Computer Conservation Society celebrates its silver jubilee

Hailed as an outstanding success in achieving its ambitious aims, the Computer Conservation Society is 25 years old.

Millions have seen its working historic computers at close quarters in various museums across the UK and the machines it has reconstructed or restored, like Colossus, the Bombe, and the Manchester Baby and EDSAC, have become world-famous.

Established in 1989, the Computer Conservation Society started as a joint venture between BCS, The Chartered Institute for IT, the Science Museum and the Museum of Science and Industry in Manchester. In recent years The National Museum of Computing has become a key partner.

In those 25 years, the skills and dedication of CCS volunteers have been evident in many bold and ambitious major restoration and reconstruction projects. Their work has established computer conservation standards and models that are now accepted internationally.

The first full reconstruction to be completed by the CCS was the Manchester Baby, ready in 1998 to mark the 50th anniversary of the original computer running the first stored program. The fully working Baby still attracts large crowds at the Manchester Museum of Science and Industry.

At Bletchley Park, two landmark CCS reconstructions are the wartime code-breaking Colossus Mark II at the National Museum of Computing at and the Bombe on display at the Bletchley Park Visitor Centre.

Restorations of original computers also include the 1950's Ferranti Pegasus and the 1960's ICT 1301 (Flossie), best known for its appearance in James Bond films.

More recent CCS projects include the restoration of the 1951 Harwell Dekatron (WITCH) computer, now recognised as the world’s oldest original working digital computer, and the ongoing reconstruction of the 1940's EDSAC computer, the first practical general purpose computer.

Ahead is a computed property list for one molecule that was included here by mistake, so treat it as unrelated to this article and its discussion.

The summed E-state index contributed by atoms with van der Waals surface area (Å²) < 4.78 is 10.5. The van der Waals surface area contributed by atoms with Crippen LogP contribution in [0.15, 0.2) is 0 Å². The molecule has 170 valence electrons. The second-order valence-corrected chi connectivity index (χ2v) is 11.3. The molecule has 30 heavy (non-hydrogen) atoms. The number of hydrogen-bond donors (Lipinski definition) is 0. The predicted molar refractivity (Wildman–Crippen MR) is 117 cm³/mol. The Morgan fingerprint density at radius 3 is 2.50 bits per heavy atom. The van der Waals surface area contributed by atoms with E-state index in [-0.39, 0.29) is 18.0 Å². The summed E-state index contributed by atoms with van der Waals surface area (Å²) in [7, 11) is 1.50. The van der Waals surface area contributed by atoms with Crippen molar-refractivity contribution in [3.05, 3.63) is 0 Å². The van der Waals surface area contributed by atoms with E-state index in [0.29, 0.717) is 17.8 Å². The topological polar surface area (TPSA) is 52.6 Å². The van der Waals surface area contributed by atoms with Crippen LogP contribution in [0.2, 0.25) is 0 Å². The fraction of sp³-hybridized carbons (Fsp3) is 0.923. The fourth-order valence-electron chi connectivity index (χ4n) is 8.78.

Sir Neil Cossons, Director of the Science Museum when CCS was founded and now Pro-Provost and Chairman of the Council of the Royal College of Art, said: 'The Computer Conservation Society seemed a rather novel concept 25 years ago. Today we wouldn’t question the idea, such has been the society's record of outstanding success and the public's growing appreciation that the computer has a profoundly important history that needs to be captured and reflected back to us through the material evidence.'

Doron Swade, who conceived the CCS idea and co-founded the organisation with the late Tony Sale, said: 'The combination of computers and conservation is a heady mix as we reflect on the extraordinary achievements of the pioneers of our digital age. At a time when many museums are increasingly moving to computer screen-based displays rather than artefacts or working objects, the CCS is providing live access to the very machines that have enabled this trend.'

Chair of the CCS Rachel Burnett highlighted some of the benefits of CCS activities: 'Computer conservation has both social and historical value. The conserved machines offer superb and unique learning opportunities. These working machines offer an unparalleled experience by showing how they actually work and what it was like to operate them. They help bridge generations and give youngsters a perspective of the unparalleled rate of change that continues in the world of computers today. Restoring and reconstructing historic machines draws people into levels of intimate detail with the machine in a way nothing else does. Operating these machines often produces unexpected findings that give greater insights.'

Sir Neil Cossons concluded: 'Putting working historic machines in front of the public makes a vivid and lasting impact - there is nothing like the real thing. Ensuring that the real thing, expertly restored and reconstructed, can speak to future generations will be the lasting legacy of the CCS.'

Membership of the CCS is open to anyone interested in computer conservation and the history of computing. It currently has over 1000 members world-wide.

For more information about the CCS, see www.computerconservationsociety.org